Bordering on surreal — live images of war
Sonenshine is a distinguished fellow at George Washington University and former member of PSA’s Board of Directors. This article originally appeared in the The Hill Contributor’s Blog.
A civilian aircraft is shot down over the border between Russia and Ukraine, wreckage burning on the ground. Two hundred ninety-eight innocent souls lost. In another quadrant of your screen, outgoing rockets from Gaza meet incoming missiles from Israel along the border as Israeli ground troops seek to destroy tunnels connecting the areas. Cut to the U.S.-Mexico border, where thousands of people are streaming across to escape life in Latin America, facing uncertain conditions. Pause before watching scenes of insurgents marching toward Baghdad. They came over porous borders with Syria.
Everywhere you look, a boundary is in dispute at a time when we supposedly live in a virtual e-everything world with no borders. The question arises — what role do borders serve? (more…)
Tara Sonenshine is distinguished fellow at George Washington University’s School of Media and Public Affairs and former under secretary of state for public diplomacy and public affairs. She is also a former member of PSA’s Board of Directors. This article originally appeared in Defense One.
After Ukraine, Obama Keeps an Eye on the Baltics
In the wake of the Ukraine election, all eyes are on Russia and President Vladimir Putin for signs of a full withdrawal of Russian troops along the Ukrainian border or an escalation of tensions in and around Kiev.
But there is another related hotspot to be watching: the Baltics. While political analysts are busy imagining a new Ukraine with quasi-independent states or neutral, federated regions and political power-sharing arrangements, the Obama administration is rightly considering beefing up its military presence in Europe, perhaps going so far as granting a Baltic request for permanent NATO military bases. Having been somewhat blindsided by Ukraine, neither this administration nor European leaders want to take any chances.
Morton Halperin is a former member of PSA’s Board of Directors and is currently a senior adviser at the Open Society Institute. This article was originally published on Huffington Post Blog .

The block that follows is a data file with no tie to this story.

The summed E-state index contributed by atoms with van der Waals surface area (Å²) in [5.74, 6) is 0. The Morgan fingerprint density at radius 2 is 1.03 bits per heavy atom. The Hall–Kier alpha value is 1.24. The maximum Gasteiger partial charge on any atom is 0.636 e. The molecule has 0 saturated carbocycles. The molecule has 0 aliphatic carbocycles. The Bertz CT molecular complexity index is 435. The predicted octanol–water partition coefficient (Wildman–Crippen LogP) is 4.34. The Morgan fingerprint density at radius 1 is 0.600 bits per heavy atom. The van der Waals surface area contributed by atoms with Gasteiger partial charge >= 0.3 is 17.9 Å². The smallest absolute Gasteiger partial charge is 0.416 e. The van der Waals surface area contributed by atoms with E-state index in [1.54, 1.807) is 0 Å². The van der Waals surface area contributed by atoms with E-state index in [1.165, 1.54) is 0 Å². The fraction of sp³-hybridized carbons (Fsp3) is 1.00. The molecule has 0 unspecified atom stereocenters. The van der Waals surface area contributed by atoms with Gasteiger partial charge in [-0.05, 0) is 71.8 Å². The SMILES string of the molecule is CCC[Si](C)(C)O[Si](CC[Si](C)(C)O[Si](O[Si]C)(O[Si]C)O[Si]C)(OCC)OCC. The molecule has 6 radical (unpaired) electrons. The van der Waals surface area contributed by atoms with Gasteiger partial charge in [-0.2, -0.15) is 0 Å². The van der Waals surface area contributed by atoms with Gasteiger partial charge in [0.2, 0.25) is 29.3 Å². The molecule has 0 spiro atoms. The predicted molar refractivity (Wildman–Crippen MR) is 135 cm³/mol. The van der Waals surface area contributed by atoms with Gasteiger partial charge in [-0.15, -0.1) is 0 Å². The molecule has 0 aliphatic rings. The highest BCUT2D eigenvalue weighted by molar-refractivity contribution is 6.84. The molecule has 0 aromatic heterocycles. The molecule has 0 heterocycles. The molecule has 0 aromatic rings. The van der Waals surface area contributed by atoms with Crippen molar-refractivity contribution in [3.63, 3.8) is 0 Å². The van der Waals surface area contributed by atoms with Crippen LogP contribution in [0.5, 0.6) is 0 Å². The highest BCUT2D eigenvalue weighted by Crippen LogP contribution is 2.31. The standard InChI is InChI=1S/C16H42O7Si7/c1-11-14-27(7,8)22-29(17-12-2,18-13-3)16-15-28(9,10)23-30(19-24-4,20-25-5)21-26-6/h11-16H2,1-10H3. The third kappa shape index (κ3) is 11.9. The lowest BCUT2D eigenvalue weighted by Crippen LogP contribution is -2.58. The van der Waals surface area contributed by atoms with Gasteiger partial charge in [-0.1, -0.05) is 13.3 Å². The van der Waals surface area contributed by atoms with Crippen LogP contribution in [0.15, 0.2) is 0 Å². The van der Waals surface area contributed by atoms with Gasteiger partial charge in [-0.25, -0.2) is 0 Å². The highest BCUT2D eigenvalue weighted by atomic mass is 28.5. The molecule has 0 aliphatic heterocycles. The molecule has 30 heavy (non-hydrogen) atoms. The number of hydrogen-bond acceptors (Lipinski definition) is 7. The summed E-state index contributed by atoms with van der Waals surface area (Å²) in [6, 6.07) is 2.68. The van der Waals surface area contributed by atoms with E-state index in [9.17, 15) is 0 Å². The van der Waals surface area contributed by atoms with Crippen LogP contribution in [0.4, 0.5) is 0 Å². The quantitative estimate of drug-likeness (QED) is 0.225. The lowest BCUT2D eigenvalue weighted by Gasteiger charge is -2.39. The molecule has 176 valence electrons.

I Spy, You Spy: Limiting Government Surveillance of Private Citizens
During their visit last week, U.S. President Barack Obama and German Chancellor Angela Merkel did not succeed in resolving their disagreement about American spying on German officials and private citizens.
It appears that Germany still wants a “no spy” agreement with the United States, meaning that the two countries would cease and desist from spying on each other’s government officials and citizens.
But such an agreement was never a real possibility. No two nations have ever had a total ban on spying on each other. All governments seek to read the diplomatic traffic of all other governments, friend or foe. And all spy in some circumstances on residents of other countries as well as their own citizens.
Lee Hamilton is a member of PSA’s Advisory Board and the director of the Center on Congress at Indiana University. He was a member of the U.S. House of Representatives for 34 years. This article was originally published on Huffington Post.
Achieving Long-term Stability in Ukraine Is Key to Navigating Watershed Moment in East-West Relations
In recent days, there has been no shortage of opinions about Ukraine, the escalating crisis over that country’s future and the international community’s response to Russia’s bold takeover of Crimea.
The conversation thus far has largely centered on how the U.S. and its European allies can ease the standoff over Ukraine, convince Russia to scale back the tens of thousands of troops it has reportedly amassed near Ukraine’s border and prevent a prolonged crisis in this important part of the world.